To reach the forest, take Route 37 all the way out to the far end of Kula. Then turn left at Route 377. After about ½ mile, turn right at Waipoli Road. You'll encounter switchbacks; after that the road is bad but passable. Four-wheel-drive vehicles are strongly recommended, although standard cars have been known to make it. Use your best judgment.
Boundary Trail. This 4-mile trail begins just past the Kula Forest Reserve boundary cattle guard on Polipoli Road and descends into the lower boundary southward, all the way to the ranger's cabin at the junction of the Redwood and Plum trails. Combine them and you've got a hearty 5-mile day hike. The trail crosses many scenic gulches, with an overhead of tall eucalyptus, pine, cedar, and plum trees. Peep through the trees for wide views of Kula and Central Maui. Moderate. Trailhead: Polipoli Campground, Polipoli Rd., Kula, HI, 96790.
Redwood Trail. This colorful hike winds through redwoods and conifers past the short Tie Trail down to the old ranger's cabin. Although the views are limited, groves of trees and flowering bushes abound. At the end of the trail is an old cabin site and three-way junction with the Plum Trail and the Boundary Trail. Easy. Trailhead: Near Polipoli Campground, Polipoli Rd., Kula, HI, 96790.
Upper Waiakoa Trail. Start this scenic albeit rugged trail at the Polipoli Access Road (look for trailhead signs) and proceed up Haleakala through mixed pine and past caves and thick shrubs. The path crosses the land of Kaonoulu to the land of Waiakoa, where it reaches its highest point—7,800 feet. Here you'll find yourself in barren, raw terrain with fantastic views. At this point, you can either turn around, or continue on to the 3-mile Waiakoa Loop for a 14-mile journey. Other than a cave shelter, there's no water or other facilities on these trails, so come prepared. Difficult. Trailhead: Polipoli Access Rd., Kula, HI, 96790.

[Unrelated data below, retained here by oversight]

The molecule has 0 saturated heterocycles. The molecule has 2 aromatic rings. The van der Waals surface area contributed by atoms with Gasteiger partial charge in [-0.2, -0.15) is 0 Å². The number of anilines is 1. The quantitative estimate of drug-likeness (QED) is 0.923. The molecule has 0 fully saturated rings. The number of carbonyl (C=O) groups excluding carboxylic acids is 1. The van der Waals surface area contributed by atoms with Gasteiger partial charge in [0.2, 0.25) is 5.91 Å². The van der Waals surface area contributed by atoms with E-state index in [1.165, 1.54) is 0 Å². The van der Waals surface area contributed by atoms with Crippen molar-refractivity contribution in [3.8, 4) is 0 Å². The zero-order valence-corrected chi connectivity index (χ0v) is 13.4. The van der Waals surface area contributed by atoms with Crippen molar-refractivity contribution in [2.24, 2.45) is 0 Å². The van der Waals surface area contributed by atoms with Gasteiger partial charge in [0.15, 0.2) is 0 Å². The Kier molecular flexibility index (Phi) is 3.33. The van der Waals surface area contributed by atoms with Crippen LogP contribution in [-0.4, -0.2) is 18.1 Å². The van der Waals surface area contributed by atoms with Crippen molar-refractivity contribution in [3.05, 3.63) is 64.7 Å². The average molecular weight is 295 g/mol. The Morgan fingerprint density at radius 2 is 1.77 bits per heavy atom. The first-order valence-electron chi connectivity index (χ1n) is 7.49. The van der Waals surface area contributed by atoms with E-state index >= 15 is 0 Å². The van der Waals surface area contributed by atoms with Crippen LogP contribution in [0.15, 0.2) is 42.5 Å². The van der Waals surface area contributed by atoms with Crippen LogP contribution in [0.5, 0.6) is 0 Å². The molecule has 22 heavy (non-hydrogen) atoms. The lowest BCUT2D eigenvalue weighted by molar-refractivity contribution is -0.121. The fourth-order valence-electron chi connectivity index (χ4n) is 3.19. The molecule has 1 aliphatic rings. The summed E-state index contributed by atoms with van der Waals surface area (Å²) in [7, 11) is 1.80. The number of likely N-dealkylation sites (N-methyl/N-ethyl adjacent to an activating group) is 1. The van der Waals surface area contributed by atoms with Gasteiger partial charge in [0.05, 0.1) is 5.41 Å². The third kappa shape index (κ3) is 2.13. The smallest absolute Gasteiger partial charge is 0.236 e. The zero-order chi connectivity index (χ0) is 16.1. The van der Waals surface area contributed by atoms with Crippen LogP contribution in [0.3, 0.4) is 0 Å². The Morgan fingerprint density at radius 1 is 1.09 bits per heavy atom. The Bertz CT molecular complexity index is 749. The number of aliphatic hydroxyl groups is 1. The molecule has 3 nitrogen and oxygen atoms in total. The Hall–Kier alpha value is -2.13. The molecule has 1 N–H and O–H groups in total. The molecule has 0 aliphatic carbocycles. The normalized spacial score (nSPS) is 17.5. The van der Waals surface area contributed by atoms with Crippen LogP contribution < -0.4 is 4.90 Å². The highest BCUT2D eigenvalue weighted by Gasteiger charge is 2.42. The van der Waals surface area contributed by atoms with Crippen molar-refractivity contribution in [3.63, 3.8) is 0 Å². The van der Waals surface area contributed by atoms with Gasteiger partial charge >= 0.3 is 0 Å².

You can take an overnight trip to the island of Molokai for a day of hiking down to Kalaupapa Peninsula and back, by means of a 3-mile, 26-switchback trail. The trail is nearly vertical, traversing the face of some of the highest sea cliffs in the world.
Iao Valley State Monument
In Hawaiian, Iao means "supreme cloud." When you enter this mystical valley in the middle of an unexpected rain forest near Wailuku in West Maui, you'll know why. At 750 feet above sea level, the 10-mile valley clings to the clouds as if it's trying to cover its naked beauty. One of Maui's great wonders, the valley is the site of a famous battle to unite the Hawaiian Islands. Out of the clouds, the Iao Needle, a tall chunk of volcanic rock, stands as a monument to the long-ago lookout for Maui warriors. Today, there's nothing warlike about it: the valley is a peaceful land of lush, tropical plants, clear pools and a running stream, and easy, enjoyable strolls.